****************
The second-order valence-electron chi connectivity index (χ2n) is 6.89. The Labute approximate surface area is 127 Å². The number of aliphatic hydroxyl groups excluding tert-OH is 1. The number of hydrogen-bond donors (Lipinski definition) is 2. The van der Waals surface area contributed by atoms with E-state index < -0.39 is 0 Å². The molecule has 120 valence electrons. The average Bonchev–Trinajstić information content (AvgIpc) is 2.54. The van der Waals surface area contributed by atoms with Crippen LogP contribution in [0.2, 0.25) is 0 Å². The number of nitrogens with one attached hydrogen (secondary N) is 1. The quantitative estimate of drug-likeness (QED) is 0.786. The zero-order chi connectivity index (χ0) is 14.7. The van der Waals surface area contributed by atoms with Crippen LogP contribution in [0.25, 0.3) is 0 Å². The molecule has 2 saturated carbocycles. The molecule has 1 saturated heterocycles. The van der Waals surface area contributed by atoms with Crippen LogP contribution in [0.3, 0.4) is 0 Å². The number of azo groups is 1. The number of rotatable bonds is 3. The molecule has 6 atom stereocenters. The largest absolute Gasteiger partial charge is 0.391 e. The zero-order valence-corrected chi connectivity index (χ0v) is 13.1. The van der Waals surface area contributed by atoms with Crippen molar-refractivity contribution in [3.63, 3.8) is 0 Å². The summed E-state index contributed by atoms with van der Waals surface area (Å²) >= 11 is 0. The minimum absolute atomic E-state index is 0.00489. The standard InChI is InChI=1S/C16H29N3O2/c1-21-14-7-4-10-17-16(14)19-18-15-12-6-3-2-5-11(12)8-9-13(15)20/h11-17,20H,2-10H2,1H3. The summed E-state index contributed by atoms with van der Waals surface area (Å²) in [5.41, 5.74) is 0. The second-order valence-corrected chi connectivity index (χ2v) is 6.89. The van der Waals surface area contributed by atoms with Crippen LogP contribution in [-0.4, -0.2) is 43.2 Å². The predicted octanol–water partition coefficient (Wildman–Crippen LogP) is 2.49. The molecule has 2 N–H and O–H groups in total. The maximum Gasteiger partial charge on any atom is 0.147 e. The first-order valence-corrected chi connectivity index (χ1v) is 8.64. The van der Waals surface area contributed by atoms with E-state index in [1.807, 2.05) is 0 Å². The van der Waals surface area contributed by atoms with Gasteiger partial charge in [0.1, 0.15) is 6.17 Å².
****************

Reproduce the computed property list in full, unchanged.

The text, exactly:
The second-order valence-electron chi connectivity index (χ2n) is 6.89. The Labute approximate surface area is 127 Å². The number of aliphatic hydroxyl groups excluding tert-OH is 1. The number of hydrogen-bond donors (Lipinski definition) is 2. The van der Waals surface area contributed by atoms with E-state index < -0.39 is 0 Å². The molecule has 120 valence electrons. The average Bonchev–Trinajstić information content (AvgIpc) is 2.54. The van der Waals surface area contributed by atoms with Crippen LogP contribution in [0.2, 0.25) is 0 Å². The number of nitrogens with one attached hydrogen (secondary N) is 1. The quantitative estimate of drug-likeness (QED) is 0.786. The zero-order chi connectivity index (χ0) is 14.7. The van der Waals surface area contributed by atoms with Crippen LogP contribution in [0.25, 0.3) is 0 Å². The molecule has 2 saturated carbocycles. The molecule has 1 saturated heterocycles. The van der Waals surface area contributed by atoms with Crippen LogP contribution in [0.3, 0.4) is 0 Å². The number of azo groups is 1. The number of rotatable bonds is 3. The molecule has 6 atom stereocenters. The largest absolute Gasteiger partial charge is 0.391 e. The zero-order valence-corrected chi connectivity index (χ0v) is 13.1. The van der Waals surface area contributed by atoms with Crippen molar-refractivity contribution in [3.63, 3.8) is 0 Å². The summed E-state index contributed by atoms with van der Waals surface area (Å²) >= 11 is 0. The minimum absolute atomic E-state index is 0.00489. The standard InChI is InChI=1S/C16H29N3O2/c1-21-14-7-4-10-17-16(14)19-18-15-12-6-3-2-5-11(12)8-9-13(15)20/h11-17,20H,2-10H2,1H3. The summed E-state index contributed by atoms with van der Waals surface area (Å²) in [5.41, 5.74) is 0. The second-order valence-corrected chi connectivity index (χ2v) is 6.89. The van der Waals surface area contributed by atoms with Crippen LogP contribution in [-0.4, -0.2) is 43.2 Å². The predicted octanol–water partition coefficient (Wildman–Crippen LogP) is 2.49. The molecule has 2 N–H and O–H groups in total. The maximum Gasteiger partial charge on any atom is 0.147 e. The first-order valence-corrected chi connectivity index (χ1v) is 8.64. The van der Waals surface area contributed by atoms with E-state index in [1.807, 2.05) is 0 Å². The van der Waals surface area contributed by atoms with Gasteiger partial charge in [0.1, 0.15) is 6.17 Å².